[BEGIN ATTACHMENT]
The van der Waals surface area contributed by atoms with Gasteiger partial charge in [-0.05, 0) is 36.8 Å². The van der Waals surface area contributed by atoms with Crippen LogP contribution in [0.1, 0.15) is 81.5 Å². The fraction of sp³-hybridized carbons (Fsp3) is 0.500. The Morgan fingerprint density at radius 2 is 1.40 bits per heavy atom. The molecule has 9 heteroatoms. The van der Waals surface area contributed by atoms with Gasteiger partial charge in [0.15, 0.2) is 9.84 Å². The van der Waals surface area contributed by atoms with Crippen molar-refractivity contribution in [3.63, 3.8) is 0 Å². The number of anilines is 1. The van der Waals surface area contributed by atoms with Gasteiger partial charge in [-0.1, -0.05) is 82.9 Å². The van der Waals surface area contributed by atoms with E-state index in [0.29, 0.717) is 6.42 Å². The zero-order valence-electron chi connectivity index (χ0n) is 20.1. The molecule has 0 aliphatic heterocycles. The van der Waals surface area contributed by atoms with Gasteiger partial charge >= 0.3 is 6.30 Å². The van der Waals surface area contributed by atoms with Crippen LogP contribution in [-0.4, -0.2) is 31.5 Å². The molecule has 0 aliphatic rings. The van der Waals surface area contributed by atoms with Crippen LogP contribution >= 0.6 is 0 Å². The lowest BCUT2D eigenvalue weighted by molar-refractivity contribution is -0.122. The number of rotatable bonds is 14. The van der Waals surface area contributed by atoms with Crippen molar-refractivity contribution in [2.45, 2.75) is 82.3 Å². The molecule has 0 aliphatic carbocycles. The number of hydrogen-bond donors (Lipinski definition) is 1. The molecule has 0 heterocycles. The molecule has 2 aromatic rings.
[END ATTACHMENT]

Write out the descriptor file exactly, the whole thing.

The van der Waals surface area contributed by atoms with Gasteiger partial charge in [-0.05, 0) is 36.8 Å². The van der Waals surface area contributed by atoms with Crippen LogP contribution in [0.1, 0.15) is 81.5 Å². The fraction of sp³-hybridized carbons (Fsp3) is 0.500. The Morgan fingerprint density at radius 2 is 1.40 bits per heavy atom. The molecule has 9 heteroatoms. The van der Waals surface area contributed by atoms with Gasteiger partial charge in [0.15, 0.2) is 9.84 Å². The van der Waals surface area contributed by atoms with Crippen molar-refractivity contribution in [3.63, 3.8) is 0 Å². The number of anilines is 1. The van der Waals surface area contributed by atoms with Gasteiger partial charge in [-0.1, -0.05) is 82.9 Å². The van der Waals surface area contributed by atoms with E-state index in [0.29, 0.717) is 6.42 Å². The zero-order valence-electron chi connectivity index (χ0n) is 20.1. The molecule has 0 aliphatic heterocycles. The van der Waals surface area contributed by atoms with Gasteiger partial charge >= 0.3 is 6.30 Å². The van der Waals surface area contributed by atoms with Crippen LogP contribution in [-0.4, -0.2) is 31.5 Å². The molecule has 0 aliphatic rings. The van der Waals surface area contributed by atoms with Crippen LogP contribution >= 0.6 is 0 Å². The lowest BCUT2D eigenvalue weighted by molar-refractivity contribution is -0.122. The number of rotatable bonds is 14. The van der Waals surface area contributed by atoms with Crippen molar-refractivity contribution in [2.45, 2.75) is 82.3 Å². The molecule has 0 aliphatic carbocycles. The number of hydrogen-bond donors (Lipinski definition) is 1. The molecule has 0 heterocycles. The molecule has 2 aromatic rings.